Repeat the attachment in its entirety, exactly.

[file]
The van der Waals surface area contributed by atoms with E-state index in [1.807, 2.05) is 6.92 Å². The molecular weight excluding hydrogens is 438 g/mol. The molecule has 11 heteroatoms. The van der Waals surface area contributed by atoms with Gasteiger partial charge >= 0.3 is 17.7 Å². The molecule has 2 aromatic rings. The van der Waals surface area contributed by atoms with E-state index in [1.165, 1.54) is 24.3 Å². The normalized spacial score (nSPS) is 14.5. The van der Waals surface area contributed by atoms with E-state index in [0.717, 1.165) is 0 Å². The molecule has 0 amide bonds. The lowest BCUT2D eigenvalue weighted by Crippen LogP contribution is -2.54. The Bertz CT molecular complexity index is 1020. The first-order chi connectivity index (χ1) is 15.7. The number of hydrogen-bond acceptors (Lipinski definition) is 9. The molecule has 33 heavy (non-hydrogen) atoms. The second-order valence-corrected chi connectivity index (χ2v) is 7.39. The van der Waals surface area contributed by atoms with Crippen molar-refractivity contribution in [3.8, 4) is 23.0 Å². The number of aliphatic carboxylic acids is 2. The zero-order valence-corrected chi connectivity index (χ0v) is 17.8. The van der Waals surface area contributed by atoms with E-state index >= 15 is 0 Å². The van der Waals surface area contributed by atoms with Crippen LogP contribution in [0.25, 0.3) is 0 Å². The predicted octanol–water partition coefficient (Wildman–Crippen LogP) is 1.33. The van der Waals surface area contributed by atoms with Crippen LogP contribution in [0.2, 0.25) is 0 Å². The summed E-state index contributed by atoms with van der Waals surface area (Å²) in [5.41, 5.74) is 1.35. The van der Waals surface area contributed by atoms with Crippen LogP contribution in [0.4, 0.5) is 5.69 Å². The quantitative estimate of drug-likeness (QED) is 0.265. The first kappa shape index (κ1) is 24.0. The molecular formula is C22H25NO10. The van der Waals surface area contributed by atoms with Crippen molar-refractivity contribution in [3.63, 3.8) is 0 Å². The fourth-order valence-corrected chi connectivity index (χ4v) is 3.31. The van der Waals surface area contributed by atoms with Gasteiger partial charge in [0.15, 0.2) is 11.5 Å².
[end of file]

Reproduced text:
The van der Waals surface area contributed by atoms with E-state index in [1.807, 2.05) is 6.92 Å². The molecular weight excluding hydrogens is 438 g/mol. The molecule has 11 heteroatoms. The van der Waals surface area contributed by atoms with Gasteiger partial charge >= 0.3 is 17.7 Å². The molecule has 2 aromatic rings. The van der Waals surface area contributed by atoms with E-state index in [1.165, 1.54) is 24.3 Å². The normalized spacial score (nSPS) is 14.5. The van der Waals surface area contributed by atoms with E-state index in [0.717, 1.165) is 0 Å². The molecule has 0 amide bonds. The lowest BCUT2D eigenvalue weighted by Crippen LogP contribution is -2.54. The Bertz CT molecular complexity index is 1020. The first-order chi connectivity index (χ1) is 15.7. The number of hydrogen-bond acceptors (Lipinski definition) is 9. The molecule has 33 heavy (non-hydrogen) atoms. The second-order valence-corrected chi connectivity index (χ2v) is 7.39. The van der Waals surface area contributed by atoms with Crippen molar-refractivity contribution in [3.8, 4) is 23.0 Å². The number of aliphatic carboxylic acids is 2. The zero-order valence-corrected chi connectivity index (χ0v) is 17.8. The van der Waals surface area contributed by atoms with E-state index >= 15 is 0 Å². The van der Waals surface area contributed by atoms with Crippen LogP contribution in [0.25, 0.3) is 0 Å². The predicted octanol–water partition coefficient (Wildman–Crippen LogP) is 1.33. The van der Waals surface area contributed by atoms with Crippen LogP contribution in [0.2, 0.25) is 0 Å². The summed E-state index contributed by atoms with van der Waals surface area (Å²) in [5.41, 5.74) is 1.35. The van der Waals surface area contributed by atoms with Crippen LogP contribution in [0.4, 0.5) is 5.69 Å². The quantitative estimate of drug-likeness (QED) is 0.265. The first kappa shape index (κ1) is 24.0. The molecular formula is C22H25NO10. The van der Waals surface area contributed by atoms with Crippen molar-refractivity contribution in [3.63, 3.8) is 0 Å². The fourth-order valence-corrected chi connectivity index (χ4v) is 3.31. The van der Waals surface area contributed by atoms with Gasteiger partial charge in [0.15, 0.2) is 11.5 Å².